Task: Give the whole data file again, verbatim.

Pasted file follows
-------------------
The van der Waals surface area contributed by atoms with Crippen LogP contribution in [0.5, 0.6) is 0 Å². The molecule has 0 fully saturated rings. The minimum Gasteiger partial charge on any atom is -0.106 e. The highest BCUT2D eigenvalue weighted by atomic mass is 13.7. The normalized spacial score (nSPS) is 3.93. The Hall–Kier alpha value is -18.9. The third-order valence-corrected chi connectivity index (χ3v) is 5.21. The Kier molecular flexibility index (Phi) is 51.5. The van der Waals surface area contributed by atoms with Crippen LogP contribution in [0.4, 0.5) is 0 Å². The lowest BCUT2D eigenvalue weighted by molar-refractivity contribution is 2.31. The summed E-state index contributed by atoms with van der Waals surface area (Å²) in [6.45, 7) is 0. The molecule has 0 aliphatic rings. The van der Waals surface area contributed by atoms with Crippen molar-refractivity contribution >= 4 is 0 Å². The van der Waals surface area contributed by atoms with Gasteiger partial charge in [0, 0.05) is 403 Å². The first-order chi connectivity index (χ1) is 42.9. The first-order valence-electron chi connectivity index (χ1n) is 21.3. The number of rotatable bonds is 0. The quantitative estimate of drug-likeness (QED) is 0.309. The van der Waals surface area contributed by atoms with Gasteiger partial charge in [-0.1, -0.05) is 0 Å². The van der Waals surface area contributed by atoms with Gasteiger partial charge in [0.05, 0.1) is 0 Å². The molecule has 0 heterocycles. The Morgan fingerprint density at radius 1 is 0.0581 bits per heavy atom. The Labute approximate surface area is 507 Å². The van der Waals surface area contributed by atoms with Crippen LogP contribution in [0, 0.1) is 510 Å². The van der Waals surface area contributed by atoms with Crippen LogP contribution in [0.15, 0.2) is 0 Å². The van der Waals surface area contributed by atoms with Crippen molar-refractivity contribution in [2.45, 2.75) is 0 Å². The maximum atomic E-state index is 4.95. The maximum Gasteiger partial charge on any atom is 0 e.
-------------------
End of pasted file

The van der Waals surface area contributed by atoms with Crippen LogP contribution in [0.5, 0.6) is 0 Å². The molecule has 0 fully saturated rings. The minimum Gasteiger partial charge on any atom is -0.106 e. The highest BCUT2D eigenvalue weighted by atomic mass is 13.7. The normalized spacial score (nSPS) is 3.93. The Hall–Kier alpha value is -18.9. The third-order valence-corrected chi connectivity index (χ3v) is 5.21. The Kier molecular flexibility index (Phi) is 51.5. The van der Waals surface area contributed by atoms with Crippen LogP contribution in [0.4, 0.5) is 0 Å². The lowest BCUT2D eigenvalue weighted by molar-refractivity contribution is 2.31. The summed E-state index contributed by atoms with van der Waals surface area (Å²) in [6.45, 7) is 0. The molecule has 0 aliphatic rings. The van der Waals surface area contributed by atoms with Crippen molar-refractivity contribution >= 4 is 0 Å². The van der Waals surface area contributed by atoms with Gasteiger partial charge in [0, 0.05) is 403 Å². The first-order chi connectivity index (χ1) is 42.9. The first-order valence-electron chi connectivity index (χ1n) is 21.3. The number of rotatable bonds is 0. The quantitative estimate of drug-likeness (QED) is 0.309. The van der Waals surface area contributed by atoms with Gasteiger partial charge in [-0.1, -0.05) is 0 Å². The van der Waals surface area contributed by atoms with Gasteiger partial charge in [0.05, 0.1) is 0 Å². The molecule has 0 heterocycles. The Morgan fingerprint density at radius 1 is 0.0581 bits per heavy atom. The Labute approximate surface area is 507 Å². The van der Waals surface area contributed by atoms with Crippen LogP contribution in [0, 0.1) is 510 Å². The van der Waals surface area contributed by atoms with Crippen LogP contribution in [0.15, 0.2) is 0 Å². The van der Waals surface area contributed by atoms with Crippen molar-refractivity contribution in [2.45, 2.75) is 0 Å². The maximum atomic E-state index is 4.95. The maximum Gasteiger partial charge on any atom is 0 e.